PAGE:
As we know from here "Grüß Gott!" is a "Bavarian thing," not implying anything more than a type of "hello."

How do non-Bavarians respond? An acquaintance from northern Germany likes to say "Wenn Du Ihn siehst!" ("when you see Him!"). Are such responses common? Or is this only meant in jest and to remind a non-native speaker that Bavaria and Germany are not one and the same?

  • 4
    Recognition of it as salutation is quite wide-spread; the typical answer in the far North is Guten Tag perfectly delivering the same reminder. – guidot Mar 15 '17 at 16:49
  • 8
    In Baden-Württemberg "Grüß Gott" is very common, too. – Iris Mar 15 '17 at 16:54
  • 5
    When I'm in Bavaria or BW: "Grüß Gott". When I'm somewhere else where "Grüß Gott" isn't common: "Guten Tag". Never jest, that's really impolite. – dirkt Mar 15 '17 at 17:10
  • 6
    Actually "Grüß Gott" is rather like "Guten Tag", then like "Hallo". I think "Hallo" (the rather informal salutation) is "Servus" in Bavaria, "Grüß Gott" is rather formal. – jonathan.scholbach Mar 15 '17 at 17:22
  • 2
    In an elevator upwards you might say "So weit hoch wollt ich nun auch wieder nicht" – PlasmaHH Mar 16 '17 at 9:16
up vote 3 down vote accepted

I’m a Bavarian in Prussian exile and have been here for the last four years. I’m proud of my Bavarian-ness and thus keep my dialectal speech and regionalisms. Thus, in these four years I have always used Grüß Gott when speaking to people I would use Sie towards — except for early mornings or late evenings when I would have used (Guten) Morgen or Abend in Bavaria, too.

The most common responses have been (in no particular order): ‘Moin’, ‘Guten Tag’ (or ‘… Morgen’/‘… Abend’) and ‘Hallo’. In the whole four years I have had exactly one instance of the answer ‘So weit komme ich heute nicht mehr’ — and the lady in the bakery had already sold me bread quite a few times (and recognised me).

So to answer your question: most non-Bavarians recognise Grüß Gott as a greeting and reply using a greeting.

The question cannot be answered, because the underlying assumption in the question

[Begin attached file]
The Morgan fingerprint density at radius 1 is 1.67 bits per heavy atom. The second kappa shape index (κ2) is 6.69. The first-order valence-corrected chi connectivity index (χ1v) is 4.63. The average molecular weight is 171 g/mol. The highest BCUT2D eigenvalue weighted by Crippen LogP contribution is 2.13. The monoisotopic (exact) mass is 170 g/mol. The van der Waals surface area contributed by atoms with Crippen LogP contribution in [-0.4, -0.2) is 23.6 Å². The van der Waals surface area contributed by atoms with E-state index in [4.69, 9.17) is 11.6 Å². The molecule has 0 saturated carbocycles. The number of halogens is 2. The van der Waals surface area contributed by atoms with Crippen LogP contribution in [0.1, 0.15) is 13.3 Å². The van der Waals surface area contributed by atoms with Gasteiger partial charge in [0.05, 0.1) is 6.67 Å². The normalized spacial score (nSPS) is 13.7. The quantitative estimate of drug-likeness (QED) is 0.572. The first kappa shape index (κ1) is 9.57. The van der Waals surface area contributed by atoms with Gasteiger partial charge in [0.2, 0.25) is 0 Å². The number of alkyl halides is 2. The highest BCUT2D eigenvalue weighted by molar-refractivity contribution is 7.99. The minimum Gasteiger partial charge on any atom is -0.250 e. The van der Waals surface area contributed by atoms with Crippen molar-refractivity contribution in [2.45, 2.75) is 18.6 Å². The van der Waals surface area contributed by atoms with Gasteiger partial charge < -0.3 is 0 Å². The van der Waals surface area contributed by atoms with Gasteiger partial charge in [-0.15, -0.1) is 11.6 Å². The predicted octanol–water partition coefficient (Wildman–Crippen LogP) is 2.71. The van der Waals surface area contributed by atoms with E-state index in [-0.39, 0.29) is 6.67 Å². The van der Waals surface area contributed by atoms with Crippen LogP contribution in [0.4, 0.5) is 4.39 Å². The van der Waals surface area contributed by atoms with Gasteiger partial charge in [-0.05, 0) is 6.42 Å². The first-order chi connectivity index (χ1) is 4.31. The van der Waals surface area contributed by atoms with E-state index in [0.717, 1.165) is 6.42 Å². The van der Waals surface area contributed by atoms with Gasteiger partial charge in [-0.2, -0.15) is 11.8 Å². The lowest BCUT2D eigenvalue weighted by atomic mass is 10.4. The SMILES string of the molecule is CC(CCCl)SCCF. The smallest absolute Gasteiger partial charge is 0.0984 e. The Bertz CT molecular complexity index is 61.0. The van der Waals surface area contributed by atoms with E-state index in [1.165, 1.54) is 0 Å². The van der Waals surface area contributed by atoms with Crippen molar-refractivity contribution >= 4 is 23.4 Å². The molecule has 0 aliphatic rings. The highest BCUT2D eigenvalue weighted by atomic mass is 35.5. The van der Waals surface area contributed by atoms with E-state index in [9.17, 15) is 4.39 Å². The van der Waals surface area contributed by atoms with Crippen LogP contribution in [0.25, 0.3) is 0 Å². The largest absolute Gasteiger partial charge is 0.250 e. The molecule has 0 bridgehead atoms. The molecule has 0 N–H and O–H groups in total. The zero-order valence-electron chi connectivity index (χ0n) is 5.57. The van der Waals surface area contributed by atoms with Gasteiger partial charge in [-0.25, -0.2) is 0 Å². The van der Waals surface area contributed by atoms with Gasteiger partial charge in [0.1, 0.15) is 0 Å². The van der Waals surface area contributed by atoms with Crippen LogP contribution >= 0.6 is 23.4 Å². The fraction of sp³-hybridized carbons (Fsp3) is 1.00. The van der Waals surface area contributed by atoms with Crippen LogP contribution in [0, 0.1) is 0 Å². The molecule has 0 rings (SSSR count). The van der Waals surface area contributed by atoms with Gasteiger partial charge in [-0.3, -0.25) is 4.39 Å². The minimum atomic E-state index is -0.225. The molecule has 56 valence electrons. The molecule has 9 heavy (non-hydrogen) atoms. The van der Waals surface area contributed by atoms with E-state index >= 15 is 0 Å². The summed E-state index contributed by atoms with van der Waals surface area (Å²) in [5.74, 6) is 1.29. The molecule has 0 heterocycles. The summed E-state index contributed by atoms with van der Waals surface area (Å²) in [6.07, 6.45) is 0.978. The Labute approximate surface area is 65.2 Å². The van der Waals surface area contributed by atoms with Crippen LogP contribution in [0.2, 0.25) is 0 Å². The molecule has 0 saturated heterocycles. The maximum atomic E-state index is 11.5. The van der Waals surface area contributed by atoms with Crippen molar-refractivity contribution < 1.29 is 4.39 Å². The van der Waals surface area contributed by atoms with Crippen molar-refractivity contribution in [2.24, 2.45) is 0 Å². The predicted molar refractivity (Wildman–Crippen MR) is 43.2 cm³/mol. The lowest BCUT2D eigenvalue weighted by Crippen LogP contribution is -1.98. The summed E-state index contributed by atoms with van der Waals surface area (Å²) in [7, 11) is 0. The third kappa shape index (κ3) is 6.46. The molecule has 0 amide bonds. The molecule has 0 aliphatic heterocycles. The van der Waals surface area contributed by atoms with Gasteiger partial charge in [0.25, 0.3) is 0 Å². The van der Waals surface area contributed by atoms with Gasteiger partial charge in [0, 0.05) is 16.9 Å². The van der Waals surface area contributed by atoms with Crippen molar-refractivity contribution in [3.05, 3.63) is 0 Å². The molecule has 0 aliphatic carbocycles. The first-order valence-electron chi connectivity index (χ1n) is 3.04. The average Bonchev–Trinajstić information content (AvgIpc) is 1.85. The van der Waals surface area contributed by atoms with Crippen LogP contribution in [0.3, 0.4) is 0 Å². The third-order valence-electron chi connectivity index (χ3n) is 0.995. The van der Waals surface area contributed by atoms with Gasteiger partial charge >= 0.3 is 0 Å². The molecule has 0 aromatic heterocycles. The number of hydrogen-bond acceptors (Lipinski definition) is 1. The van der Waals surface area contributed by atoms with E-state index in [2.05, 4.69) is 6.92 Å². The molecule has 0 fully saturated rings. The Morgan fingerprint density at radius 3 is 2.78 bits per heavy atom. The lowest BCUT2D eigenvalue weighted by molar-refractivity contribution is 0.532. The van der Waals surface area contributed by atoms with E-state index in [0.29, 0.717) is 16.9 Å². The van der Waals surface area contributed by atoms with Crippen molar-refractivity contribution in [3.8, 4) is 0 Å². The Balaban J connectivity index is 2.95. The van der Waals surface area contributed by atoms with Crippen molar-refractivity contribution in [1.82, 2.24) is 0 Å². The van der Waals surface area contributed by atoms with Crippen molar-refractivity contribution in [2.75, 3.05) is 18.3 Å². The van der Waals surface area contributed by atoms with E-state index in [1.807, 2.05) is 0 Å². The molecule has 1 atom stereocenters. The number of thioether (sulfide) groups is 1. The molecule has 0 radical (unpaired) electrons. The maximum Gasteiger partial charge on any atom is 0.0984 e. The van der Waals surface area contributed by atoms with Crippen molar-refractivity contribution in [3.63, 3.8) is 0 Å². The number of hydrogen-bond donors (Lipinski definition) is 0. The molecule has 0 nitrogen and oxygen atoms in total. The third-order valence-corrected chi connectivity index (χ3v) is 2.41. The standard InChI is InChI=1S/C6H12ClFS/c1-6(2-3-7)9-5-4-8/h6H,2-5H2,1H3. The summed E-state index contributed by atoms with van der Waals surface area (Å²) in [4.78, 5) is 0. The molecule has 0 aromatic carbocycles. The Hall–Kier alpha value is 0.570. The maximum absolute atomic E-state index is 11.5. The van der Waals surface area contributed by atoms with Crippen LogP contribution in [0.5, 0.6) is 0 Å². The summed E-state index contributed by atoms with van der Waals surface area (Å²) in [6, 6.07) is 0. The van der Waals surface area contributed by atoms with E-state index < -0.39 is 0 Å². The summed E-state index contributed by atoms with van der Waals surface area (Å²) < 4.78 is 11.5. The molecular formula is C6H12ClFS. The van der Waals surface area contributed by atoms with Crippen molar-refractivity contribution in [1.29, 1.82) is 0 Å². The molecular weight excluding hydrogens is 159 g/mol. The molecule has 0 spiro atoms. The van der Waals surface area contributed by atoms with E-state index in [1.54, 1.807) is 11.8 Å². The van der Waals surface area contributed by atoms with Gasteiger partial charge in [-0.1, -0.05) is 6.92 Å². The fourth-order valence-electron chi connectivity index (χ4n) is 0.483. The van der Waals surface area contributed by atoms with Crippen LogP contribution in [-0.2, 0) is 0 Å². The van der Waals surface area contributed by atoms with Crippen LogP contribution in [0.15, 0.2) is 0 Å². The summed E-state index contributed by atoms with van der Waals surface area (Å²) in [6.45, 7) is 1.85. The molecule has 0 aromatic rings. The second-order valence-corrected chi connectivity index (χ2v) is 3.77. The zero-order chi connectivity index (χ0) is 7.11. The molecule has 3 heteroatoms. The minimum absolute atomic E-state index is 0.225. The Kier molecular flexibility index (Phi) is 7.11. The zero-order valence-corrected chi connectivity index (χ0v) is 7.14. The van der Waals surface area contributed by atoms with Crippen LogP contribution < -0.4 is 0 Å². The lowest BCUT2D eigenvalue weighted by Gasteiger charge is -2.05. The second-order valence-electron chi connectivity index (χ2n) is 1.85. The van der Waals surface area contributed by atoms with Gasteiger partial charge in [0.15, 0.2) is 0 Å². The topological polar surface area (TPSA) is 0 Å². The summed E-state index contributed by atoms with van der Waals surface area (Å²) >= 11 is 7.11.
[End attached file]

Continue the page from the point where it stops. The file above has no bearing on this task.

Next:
How do non-Bavarians respond?

that a person's behavior can be sufficiently be characterized as "non-Bavarian" in this question, is just not valid. The response on "Grüß Gott" is more a matter of individual style, preferences and character.

For example: In talks with unknown counterpart, I tend to copy the behaviour of my partner. So, if someone says "Grüß Gott", I respond "Grüß Gott", if someone says "Moin", I respond "Moin", if someone says "Servus", I say "Servus" and so on.

But for sure there will be people who find it important to mark their own origin and their own standard and always respond in the way they are used to in their group, their region, etc.

And there will be people who adapt to the region the conversation actually takes place - so in Bavaria or Baden-Württemberg they might respond with "Grüß Gott", and in - say - Hannover they respond with "Guten Tag".

The following is written in reaction to the comment of rexkogitans: These three examples are just examples. There may be many other reasons why people respond in the way they respond. It can be a matter of habituality. Or some people might refuse to answer "Grüß Gott" because they are atheists and have a problem in responding "Grüß Gott". There are as many differents reasons as people are out there.

  • 2
    good point, but I would not say "There will be people who find it important to..." but rather "who are more used to..." For example, I am Austrian (so also Bavarian dialect by mothertongue); if a north German says "Moin" to me, I respond with "Seas", but just because "Moin" is not my way of greeting althought I understand it. This is also true the other way round. – rexkogitans Mar 15 '17 at 21:07
  • @rexkogitans Well, I just wanted to name a few examples of different attitudes. Of course there can be many other reasons, why people answer in the way they are used to. Actually, that's exactly my point: People are very different and there is no answer which would apply to all. – jonathan.scholbach Mar 15 '17 at 21:09
  • 4
    +1 especially for your opening point. It'd kind of be like asking, in the USA, how do non-Texans respond to "Howdy!" – BruceWayne Mar 15 '17 at 22:02
  • 1